Mechanisms such as the Fisheries Management Area system are already in place under the existing RA 10654 to implement science-based policies to sustainably manage our country’s fisheries in a decentralized and transparent governance that need to be fully implemented. The groups said the proposed changes contradict these overarching goals of the law.

Fisheries Administrative Order No. 266 was issued under the leadership of Agriculutre Secretary William Dar on October 12, 2020 that serves as rules and guidelines in the implementation of Vessel Monitoring Measure (VMM), in accordance with Section 14 of the Fisheries Code, as amended. The VMM provides effective monitoring, control and surveillance mechanisms to enhance the tracking  of fishing vessels and deter illegal, unreported, and unregulated fishing.

Osorio said BFAR has not fully implemented these mechanisms that are still responsive to changing circumstances, and yet, they are already pushing for an amendment of the law.

“Kami ay nababahala na hindi inimbitahan ng BFAR sa sinasabi nilang konsultasyon ang mga kinatawan ng pinakamalawak at pambansang mga organisasyon ng municipal na mangingisda. Maging ang National Anti-Poverty Commission (NAPC) na katuwang ng pamahalaan sa pagpapaunlad at pagpapatupad ng patakaran. Bakit hindi kami kinonsulta? Isang mahalagang bahagi ng demokratikong pamamahala ang pampublikong konsultasyon na pinahihintulutan ng iba’t ibang batas at alituntunin,” said Ruperto Aleroza, NAPC Vice Chair for the Basic Sector.

The groups copied Department of the Interior and Local Government (DILG) Secretary Atty. Benhur Abalos with their position paper, asserting that science and technical experts must be invited; technical maps must be presented; and proper agencies including the DILG must be invited to the consultations.

According to Oceana and the fisherfolk representatives who attended the consultations, the discussions are leaning to redefine the boundaries of municipal waters, a matter that carries substantial implications on the delineation and jurisdiction of local government units, and yet the offices and agencies directly involved in this subject are not adequately represented and some are not represented at all.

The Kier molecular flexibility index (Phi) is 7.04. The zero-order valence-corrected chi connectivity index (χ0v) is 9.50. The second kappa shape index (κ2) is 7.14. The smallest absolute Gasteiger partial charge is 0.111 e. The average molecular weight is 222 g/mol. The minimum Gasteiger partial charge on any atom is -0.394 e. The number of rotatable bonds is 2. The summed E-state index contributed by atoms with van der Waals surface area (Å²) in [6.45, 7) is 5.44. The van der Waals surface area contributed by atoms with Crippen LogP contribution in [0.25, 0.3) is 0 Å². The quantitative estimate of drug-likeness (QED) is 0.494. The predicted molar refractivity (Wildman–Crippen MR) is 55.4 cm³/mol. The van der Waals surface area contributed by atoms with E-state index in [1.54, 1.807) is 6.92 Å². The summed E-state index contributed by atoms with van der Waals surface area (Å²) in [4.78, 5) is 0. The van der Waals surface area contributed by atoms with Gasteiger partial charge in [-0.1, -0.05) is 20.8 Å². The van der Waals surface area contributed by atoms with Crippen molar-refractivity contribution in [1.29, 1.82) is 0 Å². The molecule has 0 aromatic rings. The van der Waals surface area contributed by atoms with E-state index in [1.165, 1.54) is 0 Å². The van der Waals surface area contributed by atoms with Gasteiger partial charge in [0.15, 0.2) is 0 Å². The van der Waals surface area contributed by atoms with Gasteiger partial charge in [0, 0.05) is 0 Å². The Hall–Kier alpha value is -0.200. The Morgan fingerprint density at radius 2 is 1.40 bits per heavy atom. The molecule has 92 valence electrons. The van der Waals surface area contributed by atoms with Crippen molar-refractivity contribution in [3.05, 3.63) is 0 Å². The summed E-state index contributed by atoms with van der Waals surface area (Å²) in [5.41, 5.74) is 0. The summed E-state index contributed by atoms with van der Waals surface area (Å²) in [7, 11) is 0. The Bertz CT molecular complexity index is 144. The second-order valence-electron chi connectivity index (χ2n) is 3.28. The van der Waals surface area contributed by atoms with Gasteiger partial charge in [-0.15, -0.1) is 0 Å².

The groups said that the BFAR has not furnished them with complete records, minutes of the meeting, and documents containing the full copy of the proposed amendments, yet they were asked to submit their position paper within a limited time (24 hours). That is the reason they issued this statement to demand full disclosure of the records and allow all relevant stakeholders to peruse these records in order to come up with an informed position. They learned that the BFAR and the commercial fishing industry plan to submit the amendments before the end of the 1st regular session of the 19th Congress on June 2, 2023.


Oceana is an international advocacy organization dedicated to protecting the world’s oceans. Since 2014, Oceana has been working closely with national and local government agencies, civil society, fisherfolk and other stakeholders to restore abundance of Philippine fisheries and marine resources.


For More Information:

Joyce Sierra, Communications Manager, Oceana